Abandoned Stations by Joseph Brennan. Copyright 2001, 2002.

86 St (Park Ave)

86 St

Passenger service: May 1876 - about 1903.

Existing abandoned portions: 2 platforms (on tracks in service).

Touring: Metro North trains running between Grand Central Terminal and 125 St on the outer tracks. Look out the front window if possible. Hatches over the former entrance can be seen at street level.

construction and operation

The railroad tunnel under Park Ave was built by the New York Central and Hudson River Railroad in 1872-1876. It replaced a railroad mainly at street level that was opened by the New-York and Harlaem Rail-Road (sic) up to Harlem station at 125 St in 1837.

The New York and Harlem started as a local railroad, and its entire line in Manhattan was within the limits of city streets. The first railroad in the City and one of the first railroads in the country, the Harlem transformed itself with the times. It reached its farthest point, Chatham, 127 miles from 42 St, in 1852, and in the meantime the New Haven railroad began feeding trains from New England into the Harlem line at Woodlawn in 1848.

After consolidating what are now the Hudson, Harlem, and New Haven lines into Grand Central Depot in 1871, the New York Central had to improve the two-track railroad running into it, which was now expected to carry the traffic of three main lines, 130 trains a day in 1872. The company undertook a reconstruction of the line called the Fourth Avenue Improvement to get the railroad off street grade and widen it to four tracks. From the station yard, a tunnel, a viaduct, and a cut would carry trains all the way to the Harlem River bridge.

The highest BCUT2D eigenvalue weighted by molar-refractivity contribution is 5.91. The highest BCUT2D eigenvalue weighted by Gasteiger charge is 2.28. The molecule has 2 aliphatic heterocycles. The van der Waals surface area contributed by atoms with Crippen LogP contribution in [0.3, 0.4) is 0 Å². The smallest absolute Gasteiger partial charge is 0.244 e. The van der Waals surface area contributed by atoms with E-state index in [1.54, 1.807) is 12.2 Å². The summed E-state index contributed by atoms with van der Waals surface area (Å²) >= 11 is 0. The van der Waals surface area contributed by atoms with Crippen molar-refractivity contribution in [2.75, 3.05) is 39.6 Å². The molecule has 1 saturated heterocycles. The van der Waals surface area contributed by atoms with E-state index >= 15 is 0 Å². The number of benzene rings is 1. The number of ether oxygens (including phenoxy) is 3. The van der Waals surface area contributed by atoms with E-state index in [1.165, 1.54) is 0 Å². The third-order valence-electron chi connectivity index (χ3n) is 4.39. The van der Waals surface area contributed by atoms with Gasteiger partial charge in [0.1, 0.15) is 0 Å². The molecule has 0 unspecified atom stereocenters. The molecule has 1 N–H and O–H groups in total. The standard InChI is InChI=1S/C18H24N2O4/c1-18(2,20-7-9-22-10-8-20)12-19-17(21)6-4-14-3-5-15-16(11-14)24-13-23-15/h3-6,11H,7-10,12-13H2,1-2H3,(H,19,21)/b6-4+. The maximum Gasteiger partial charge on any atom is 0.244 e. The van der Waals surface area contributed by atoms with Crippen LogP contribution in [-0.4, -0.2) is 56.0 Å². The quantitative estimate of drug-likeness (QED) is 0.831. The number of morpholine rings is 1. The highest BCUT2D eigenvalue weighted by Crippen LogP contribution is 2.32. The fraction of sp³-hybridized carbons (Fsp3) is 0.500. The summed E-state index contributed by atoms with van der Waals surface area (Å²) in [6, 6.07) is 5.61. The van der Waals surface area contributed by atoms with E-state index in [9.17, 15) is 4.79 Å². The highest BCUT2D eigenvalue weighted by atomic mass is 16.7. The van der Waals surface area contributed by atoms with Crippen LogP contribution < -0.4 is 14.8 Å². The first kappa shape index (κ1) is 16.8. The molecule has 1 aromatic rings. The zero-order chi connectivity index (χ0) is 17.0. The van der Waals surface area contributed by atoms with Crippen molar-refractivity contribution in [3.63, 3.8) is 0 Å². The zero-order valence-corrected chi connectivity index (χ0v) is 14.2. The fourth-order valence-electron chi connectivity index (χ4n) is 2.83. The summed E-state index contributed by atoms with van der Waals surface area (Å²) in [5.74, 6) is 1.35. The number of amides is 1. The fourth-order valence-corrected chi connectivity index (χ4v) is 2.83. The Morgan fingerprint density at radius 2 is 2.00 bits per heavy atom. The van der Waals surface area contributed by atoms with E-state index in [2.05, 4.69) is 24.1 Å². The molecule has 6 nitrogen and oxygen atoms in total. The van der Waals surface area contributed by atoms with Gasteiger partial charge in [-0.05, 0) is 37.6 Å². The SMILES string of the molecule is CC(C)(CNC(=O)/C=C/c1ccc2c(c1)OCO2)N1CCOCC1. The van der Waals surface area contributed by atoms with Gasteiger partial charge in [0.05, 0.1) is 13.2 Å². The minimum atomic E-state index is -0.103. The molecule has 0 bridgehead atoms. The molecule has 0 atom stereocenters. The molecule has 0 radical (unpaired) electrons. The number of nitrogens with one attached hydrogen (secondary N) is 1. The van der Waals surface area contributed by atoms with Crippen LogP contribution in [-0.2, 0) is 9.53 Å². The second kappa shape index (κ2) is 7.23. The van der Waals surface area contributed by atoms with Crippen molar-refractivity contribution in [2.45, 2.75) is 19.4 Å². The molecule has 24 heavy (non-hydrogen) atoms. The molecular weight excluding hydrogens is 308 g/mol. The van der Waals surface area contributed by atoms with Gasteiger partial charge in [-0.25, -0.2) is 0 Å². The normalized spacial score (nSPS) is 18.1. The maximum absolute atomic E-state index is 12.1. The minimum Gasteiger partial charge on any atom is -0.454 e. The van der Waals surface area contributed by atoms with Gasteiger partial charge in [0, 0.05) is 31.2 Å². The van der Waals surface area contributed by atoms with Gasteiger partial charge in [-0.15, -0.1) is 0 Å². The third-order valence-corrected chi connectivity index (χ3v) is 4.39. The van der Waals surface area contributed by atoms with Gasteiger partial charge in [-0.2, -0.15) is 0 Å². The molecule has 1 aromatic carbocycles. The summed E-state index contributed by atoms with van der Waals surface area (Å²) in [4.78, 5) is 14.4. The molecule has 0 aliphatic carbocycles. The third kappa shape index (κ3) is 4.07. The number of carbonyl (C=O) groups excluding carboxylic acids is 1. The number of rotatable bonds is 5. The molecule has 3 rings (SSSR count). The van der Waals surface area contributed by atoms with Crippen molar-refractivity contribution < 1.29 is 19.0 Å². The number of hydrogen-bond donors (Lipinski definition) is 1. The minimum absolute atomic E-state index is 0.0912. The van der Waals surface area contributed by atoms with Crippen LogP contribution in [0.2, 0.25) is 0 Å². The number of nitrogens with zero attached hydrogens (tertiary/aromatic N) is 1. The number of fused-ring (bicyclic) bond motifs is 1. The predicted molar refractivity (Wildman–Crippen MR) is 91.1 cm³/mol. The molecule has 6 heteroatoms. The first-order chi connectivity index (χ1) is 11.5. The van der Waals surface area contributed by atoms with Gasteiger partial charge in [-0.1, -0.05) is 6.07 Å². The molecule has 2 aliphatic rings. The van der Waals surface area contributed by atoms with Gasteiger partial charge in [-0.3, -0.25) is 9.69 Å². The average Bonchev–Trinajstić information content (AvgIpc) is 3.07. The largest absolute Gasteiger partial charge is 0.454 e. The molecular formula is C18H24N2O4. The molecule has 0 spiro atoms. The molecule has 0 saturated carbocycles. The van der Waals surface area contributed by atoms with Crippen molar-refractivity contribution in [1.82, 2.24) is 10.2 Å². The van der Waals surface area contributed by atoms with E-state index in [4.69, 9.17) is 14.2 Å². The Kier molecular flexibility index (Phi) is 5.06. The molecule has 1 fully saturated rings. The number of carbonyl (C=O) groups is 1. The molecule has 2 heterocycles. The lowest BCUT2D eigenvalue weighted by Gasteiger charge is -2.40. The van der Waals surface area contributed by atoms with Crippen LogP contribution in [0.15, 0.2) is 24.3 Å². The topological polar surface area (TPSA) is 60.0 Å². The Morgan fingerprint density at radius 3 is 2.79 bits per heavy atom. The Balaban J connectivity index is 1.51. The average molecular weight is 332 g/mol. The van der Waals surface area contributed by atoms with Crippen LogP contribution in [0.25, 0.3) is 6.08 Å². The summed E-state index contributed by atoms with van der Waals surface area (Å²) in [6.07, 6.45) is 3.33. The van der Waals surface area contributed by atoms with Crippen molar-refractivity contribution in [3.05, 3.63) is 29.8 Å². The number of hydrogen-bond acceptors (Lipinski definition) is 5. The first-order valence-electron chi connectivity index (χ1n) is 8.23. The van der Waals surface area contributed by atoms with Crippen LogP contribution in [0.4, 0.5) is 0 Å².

The City paid half the cost, for the sake of getting the trains off street level, which was expected to spur development of the east side. In return, the railroad was to operate frequent local trains stopping at a few stations in Manhattan.

The tunnel runs for two miles from 56 St to 96 St. Parts of it are true tunnel with a masonry arch roof, and parts are "beam tunnel", masonry walls with a roof of iron beams. The center two tracks share one structure under the Park Ave mall, with originally large and small openings in the mall to vent the smoke from the steam engines. On each side of the central two-track structure is a single track tunnel with frequent openings across to the center tunnel.

The three stations in the tunnel are short, for local trains of not more than four short cars. They had high platforms at car floor height, which was not common at the time, not even at the Grand Central Depot. The 150 foot long platforms at 59 St and 72 St are located on the outer sides of the tunnel, and the ticket office, waiting rooms, and toilets were at platform level. An eight-foot wide iron stairway, divided into up and down sides, led up to an eight by twelve foot wooden house on the sidewalk.

The 172 foot long platforms at 86 St are located between the center pair of tracks and the side tracks. They are not island platforms. A four-foot thick stone wall separates them from the center pair of tracks, and is lined with brick on the platform side. There was no waiting room, but there was a wooden station house with the ticket office, located in the Park Ave mall, four steps down from the street. From there, passengers continued down east or west to a landing completely below street level, and turned at a right angle to continue down to the south end of the platform. The building is long gone, but the stairways still exist and were still visible as recently as the 1980's. More recently they have been covered with secure metal hatches.